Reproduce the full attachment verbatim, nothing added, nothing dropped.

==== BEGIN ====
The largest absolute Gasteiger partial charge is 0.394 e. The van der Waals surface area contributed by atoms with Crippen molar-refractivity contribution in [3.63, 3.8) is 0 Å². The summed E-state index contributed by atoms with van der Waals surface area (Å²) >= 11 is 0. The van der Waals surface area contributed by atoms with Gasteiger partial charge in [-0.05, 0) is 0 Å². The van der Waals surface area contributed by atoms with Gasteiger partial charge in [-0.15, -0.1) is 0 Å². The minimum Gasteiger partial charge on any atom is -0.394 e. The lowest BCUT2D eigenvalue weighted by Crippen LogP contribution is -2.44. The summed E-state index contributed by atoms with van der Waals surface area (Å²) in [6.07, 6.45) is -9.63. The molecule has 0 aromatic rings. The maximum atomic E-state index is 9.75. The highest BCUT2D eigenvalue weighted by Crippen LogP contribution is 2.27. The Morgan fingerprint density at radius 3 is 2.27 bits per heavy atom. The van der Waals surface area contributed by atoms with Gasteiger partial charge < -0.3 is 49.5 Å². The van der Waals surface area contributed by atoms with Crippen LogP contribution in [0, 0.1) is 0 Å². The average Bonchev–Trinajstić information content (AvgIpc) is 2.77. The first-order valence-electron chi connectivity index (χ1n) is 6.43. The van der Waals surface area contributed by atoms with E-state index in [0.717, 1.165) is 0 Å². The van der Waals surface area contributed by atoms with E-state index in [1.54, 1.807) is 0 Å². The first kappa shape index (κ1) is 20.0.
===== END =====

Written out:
The largest absolute Gasteiger partial charge is 0.394 e. The van der Waals surface area contributed by atoms with Crippen molar-refractivity contribution in [3.63, 3.8) is 0 Å². The summed E-state index contributed by atoms with van der Waals surface area (Å²) >= 11 is 0. The van der Waals surface area contributed by atoms with Gasteiger partial charge in [-0.05, 0) is 0 Å². The van der Waals surface area contributed by atoms with Gasteiger partial charge in [-0.15, -0.1) is 0 Å². The minimum Gasteiger partial charge on any atom is -0.394 e. The lowest BCUT2D eigenvalue weighted by Crippen LogP contribution is -2.44. The summed E-state index contributed by atoms with van der Waals surface area (Å²) in [6.07, 6.45) is -9.63. The molecule has 0 aromatic rings. The maximum atomic E-state index is 9.75. The highest BCUT2D eigenvalue weighted by Crippen LogP contribution is 2.27. The Morgan fingerprint density at radius 3 is 2.27 bits per heavy atom. The van der Waals surface area contributed by atoms with Gasteiger partial charge < -0.3 is 49.5 Å². The van der Waals surface area contributed by atoms with Crippen LogP contribution in [0, 0.1) is 0 Å². The average Bonchev–Trinajstić information content (AvgIpc) is 2.77. The first-order valence-electron chi connectivity index (χ1n) is 6.43. The van der Waals surface area contributed by atoms with E-state index in [0.717, 1.165) is 0 Å². The van der Waals surface area contributed by atoms with E-state index in [1.54, 1.807) is 0 Å². The first kappa shape index (κ1) is 20.0.